Is this a thing, you know like Big Pharma? We see posts all the time about shop local. Many times its something like don’t buy another yacht for a CEO, Buy local and help the shop Owner put their kid in little league. There is some truth to that, when you shop local you help your community, that store may fund a little league or help with the scouts. That isn’t to say that CEO’s are evil, nor are big businesses. We need those as well, they employ the masses, create the products many local stores sell, and many of them have huge philanthropy budgets and projects. My final thought on this is shop where you feel you should, be that dictated by budget, location or anything else. Like I said earlier, I am fortunate to have an awesome local store for my audio needs, I know that is not the case everywhere. It may not be practical to drive have a day to check out a store.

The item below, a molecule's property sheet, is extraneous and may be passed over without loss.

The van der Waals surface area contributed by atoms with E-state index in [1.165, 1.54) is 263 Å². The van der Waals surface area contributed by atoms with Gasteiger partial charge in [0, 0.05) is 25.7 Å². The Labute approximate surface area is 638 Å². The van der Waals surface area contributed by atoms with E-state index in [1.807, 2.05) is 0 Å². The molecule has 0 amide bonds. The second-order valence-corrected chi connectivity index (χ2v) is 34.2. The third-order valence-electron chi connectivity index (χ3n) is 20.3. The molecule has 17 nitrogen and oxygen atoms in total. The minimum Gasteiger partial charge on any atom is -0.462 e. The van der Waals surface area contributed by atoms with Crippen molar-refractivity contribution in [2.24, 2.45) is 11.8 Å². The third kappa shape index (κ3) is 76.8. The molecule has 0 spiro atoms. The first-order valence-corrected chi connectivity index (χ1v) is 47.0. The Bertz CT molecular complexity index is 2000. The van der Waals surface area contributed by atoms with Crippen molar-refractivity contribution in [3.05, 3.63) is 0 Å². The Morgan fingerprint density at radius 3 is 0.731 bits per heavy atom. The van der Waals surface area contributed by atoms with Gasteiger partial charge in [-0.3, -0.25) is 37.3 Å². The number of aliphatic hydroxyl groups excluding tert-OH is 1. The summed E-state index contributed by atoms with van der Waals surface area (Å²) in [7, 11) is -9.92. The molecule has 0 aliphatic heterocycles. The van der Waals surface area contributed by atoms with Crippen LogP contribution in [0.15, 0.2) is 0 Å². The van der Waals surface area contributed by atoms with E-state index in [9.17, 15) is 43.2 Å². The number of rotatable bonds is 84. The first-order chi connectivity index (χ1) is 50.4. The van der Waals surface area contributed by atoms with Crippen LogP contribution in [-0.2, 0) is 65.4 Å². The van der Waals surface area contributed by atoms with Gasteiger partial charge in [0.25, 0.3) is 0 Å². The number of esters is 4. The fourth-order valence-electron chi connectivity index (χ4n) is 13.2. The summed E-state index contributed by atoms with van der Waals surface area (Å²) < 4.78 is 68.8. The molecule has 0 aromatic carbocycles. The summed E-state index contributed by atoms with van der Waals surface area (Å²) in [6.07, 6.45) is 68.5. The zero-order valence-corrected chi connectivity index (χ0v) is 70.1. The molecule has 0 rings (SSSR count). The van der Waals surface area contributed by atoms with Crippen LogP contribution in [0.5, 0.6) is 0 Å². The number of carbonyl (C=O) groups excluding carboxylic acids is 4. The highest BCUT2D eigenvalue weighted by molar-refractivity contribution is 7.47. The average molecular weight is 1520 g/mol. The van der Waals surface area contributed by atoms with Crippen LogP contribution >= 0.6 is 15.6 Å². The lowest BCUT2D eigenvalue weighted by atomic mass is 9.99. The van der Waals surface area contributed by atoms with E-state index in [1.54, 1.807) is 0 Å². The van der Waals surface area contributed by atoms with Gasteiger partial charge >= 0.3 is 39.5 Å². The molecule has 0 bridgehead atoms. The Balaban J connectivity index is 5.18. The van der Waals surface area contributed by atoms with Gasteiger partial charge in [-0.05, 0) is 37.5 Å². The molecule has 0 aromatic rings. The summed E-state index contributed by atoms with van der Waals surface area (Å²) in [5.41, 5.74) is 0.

What do you think of audio shops,
Do we need them?
Do you have a great one local to you?
Does yours provide great value and service?
Disclaimer: This was not sponsored in whole or part by any shop or brand. These are my personal thoughts on the matter. To keep the pondering chicken honest, none of these discussion posts will ever be part of a sponsorship or product review.